#014 The Epitome of Shameful Labour
In the summer of 2016, the Labour Party establishment repeatedly undermined the democratic and progressive values upon which it is based. Key figures in the Labour Party showed they are more than willing to drop fundamental Labour Party principles in favour of a series of opportunist, self serving acts, designed to maintain their own power and/or undermine the power, interests or influence of Labour members and constituents.
Here we focus on five examples and four individuals, instances which clearly epitomise, what could be called, ‘Shameful Labour’, an elitist trend running through the top of the Labour Party, one that is increasingly inspiring a progressive fight back, through Jeremy Corbyn & John McDonnell, through Momentum and through the growing, grassroots membership of the Labour Party.
The four individuals we have chosen to focus on as indicative of ‘Shameful Labour’ are Tom Watson, deputy Labour Party leader, Owen Smith, Labour leadership challenger & former shadow work and pensions secretary, Andy Slaughter, former shadow justice minister and Hammersmith, London MP and the General Secretary of Labour’s National Executive Committee (NEC) Iain McNicol.
The first example dates back to 2015, when 184 Labour MPs decided, under the interim leadership of Harriet Harman following Miliband’s defeat in the 2015 general election, to abstain in the second reading of the Welfare Reform and Work Bill.
This bill included cuts to child tax credits, the introduction of a household benefit cap, abolishing child poverty targets and cuts to Employment Support Allowance and Housing Benefit for young(er) people. Tom Watson, Andy Slaughter and Owen Smith all went along with this, alongside other MPs such as Andy Burnham, Yvette Cooper and Ed Miliband. This event was arguably the point at which the grassroots members decided they’d had enough of Labour representatives acting in their own interests (in this case to not be seen as pro ‘scroungers’ & ‘shirkers’, a narrative successfully propagated by George Osbourne in the years leading up to this bill), at the detriment of the Labour members, who overwhelmingly opposed this bill. This was the pivotal moment in the Labour leadership race, where Corbyn burst through as the unexpected front runner, from initially being an outsider candidate with 200/1 odds, and a significant part of the reason he did was as a reaction against this event.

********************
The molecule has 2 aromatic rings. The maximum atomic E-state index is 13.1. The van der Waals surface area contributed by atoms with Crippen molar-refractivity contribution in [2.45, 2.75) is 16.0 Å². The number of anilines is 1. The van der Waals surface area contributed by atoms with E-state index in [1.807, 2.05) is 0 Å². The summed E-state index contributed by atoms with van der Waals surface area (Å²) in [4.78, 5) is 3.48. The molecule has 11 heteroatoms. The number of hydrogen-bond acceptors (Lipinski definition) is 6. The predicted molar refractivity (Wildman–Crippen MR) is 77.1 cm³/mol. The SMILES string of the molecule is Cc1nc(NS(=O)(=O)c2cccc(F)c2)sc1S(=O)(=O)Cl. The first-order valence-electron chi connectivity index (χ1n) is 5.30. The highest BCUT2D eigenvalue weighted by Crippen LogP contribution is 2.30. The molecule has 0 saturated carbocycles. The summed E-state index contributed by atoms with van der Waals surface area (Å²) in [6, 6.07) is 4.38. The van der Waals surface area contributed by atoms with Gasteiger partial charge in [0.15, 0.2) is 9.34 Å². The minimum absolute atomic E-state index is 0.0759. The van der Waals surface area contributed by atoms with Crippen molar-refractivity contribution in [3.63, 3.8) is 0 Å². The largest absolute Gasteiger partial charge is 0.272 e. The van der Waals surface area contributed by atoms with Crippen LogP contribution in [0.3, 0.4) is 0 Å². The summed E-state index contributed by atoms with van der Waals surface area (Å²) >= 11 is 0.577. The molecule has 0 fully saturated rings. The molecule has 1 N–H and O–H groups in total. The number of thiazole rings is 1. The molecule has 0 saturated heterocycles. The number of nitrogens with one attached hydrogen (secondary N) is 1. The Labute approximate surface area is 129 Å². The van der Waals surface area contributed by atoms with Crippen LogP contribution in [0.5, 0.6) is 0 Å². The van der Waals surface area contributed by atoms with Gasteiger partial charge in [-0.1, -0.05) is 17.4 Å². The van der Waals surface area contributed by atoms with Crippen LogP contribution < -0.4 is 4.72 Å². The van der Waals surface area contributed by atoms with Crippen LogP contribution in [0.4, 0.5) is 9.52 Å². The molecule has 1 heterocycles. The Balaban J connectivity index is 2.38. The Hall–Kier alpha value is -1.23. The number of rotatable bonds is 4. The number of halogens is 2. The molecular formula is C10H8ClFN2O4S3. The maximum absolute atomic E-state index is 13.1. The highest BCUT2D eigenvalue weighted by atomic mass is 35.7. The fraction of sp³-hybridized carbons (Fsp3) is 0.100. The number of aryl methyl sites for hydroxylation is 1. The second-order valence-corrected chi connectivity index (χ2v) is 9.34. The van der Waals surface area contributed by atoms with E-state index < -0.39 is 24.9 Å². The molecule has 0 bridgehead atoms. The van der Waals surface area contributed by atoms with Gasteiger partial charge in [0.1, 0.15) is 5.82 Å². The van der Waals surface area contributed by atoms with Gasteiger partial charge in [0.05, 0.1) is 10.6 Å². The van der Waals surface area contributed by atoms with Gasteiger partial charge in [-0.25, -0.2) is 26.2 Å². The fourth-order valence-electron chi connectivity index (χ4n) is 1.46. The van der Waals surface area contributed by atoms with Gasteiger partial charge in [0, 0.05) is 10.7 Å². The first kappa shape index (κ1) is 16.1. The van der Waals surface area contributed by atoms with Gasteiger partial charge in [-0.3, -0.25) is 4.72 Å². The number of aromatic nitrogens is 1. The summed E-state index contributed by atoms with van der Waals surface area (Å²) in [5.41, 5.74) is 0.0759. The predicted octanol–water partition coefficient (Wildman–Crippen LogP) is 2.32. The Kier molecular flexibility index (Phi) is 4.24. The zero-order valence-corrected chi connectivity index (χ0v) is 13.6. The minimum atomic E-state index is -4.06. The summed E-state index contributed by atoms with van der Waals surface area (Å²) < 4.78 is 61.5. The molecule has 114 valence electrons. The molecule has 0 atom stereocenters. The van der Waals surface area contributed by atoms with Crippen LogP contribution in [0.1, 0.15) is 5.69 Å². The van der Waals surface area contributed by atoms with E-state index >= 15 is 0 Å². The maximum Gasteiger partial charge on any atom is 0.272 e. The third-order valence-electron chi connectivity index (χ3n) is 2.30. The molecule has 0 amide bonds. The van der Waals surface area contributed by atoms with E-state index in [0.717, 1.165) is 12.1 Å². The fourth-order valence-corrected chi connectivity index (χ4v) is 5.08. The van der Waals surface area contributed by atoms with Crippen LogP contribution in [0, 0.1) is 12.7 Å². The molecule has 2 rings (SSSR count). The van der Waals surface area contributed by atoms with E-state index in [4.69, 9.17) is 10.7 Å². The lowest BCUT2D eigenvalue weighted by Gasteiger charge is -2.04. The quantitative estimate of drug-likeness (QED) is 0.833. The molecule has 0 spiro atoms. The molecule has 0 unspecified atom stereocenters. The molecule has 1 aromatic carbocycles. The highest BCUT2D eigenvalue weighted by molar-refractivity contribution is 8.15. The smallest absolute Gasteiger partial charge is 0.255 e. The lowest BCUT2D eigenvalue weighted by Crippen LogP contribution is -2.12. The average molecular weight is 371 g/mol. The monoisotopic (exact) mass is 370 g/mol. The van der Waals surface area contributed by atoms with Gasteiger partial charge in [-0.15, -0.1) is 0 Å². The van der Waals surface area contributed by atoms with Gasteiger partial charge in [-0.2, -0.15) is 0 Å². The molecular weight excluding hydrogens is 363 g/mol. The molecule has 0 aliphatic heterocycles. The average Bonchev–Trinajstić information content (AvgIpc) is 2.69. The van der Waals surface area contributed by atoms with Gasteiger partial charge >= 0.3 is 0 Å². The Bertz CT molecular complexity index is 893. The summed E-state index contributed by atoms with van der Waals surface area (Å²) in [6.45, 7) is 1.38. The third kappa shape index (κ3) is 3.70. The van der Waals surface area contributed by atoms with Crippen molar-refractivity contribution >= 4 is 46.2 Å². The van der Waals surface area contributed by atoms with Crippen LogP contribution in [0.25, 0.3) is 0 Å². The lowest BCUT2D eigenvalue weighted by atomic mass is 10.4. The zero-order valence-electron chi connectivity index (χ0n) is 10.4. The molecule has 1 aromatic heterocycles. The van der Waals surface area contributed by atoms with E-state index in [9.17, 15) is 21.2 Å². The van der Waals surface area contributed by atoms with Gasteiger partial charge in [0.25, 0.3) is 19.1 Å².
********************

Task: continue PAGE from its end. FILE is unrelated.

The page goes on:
Secondly, scrubbing forward to 2016, and maybe representing the most clear example of ‘Shameful Labour’ behaviour, was following the vote to leave the European Union, the media co-ordinated decision(s) to stage an hour by hour mass resignation of the shadow cabinet, with a view to forcing Corbyn into resigning the position he was elected to, less than a year earlier, lead by Margaret Hodge MP and Hilary Benn MP.
This was seen by many as an affront to Labour member democracy and pitted the parliamentary Labour party against it’s own members at a time when the Conservative Party were very vulnerable following David Cameron’s failure and resignation. Both Owen Smith MP and Andy Slaughter MP were involved in this, along with many others.
Adding to the indignation, when confronted later, both Smith & Slaughter retrospectively denied any involvement and attempted to spin the whole thing away as some kind of free and reasonable leadership election, following Corbyn’s refusal to be bullied and determination to continue as leader.
Thirdly, Labour’s NEC, under the leadership of Iain McNicol, similarly provoked the Labour Members with several widely publicised decisions that seem to fly in the face of democracy and natural justice. Firstly they take the decision to exclude thousands of new, paid up members, who have joined in the first six months of 2016, from participating in the 2016 leadership election, forcing them to pay a £25 ‘democracy tax’ to become registered supporters instead.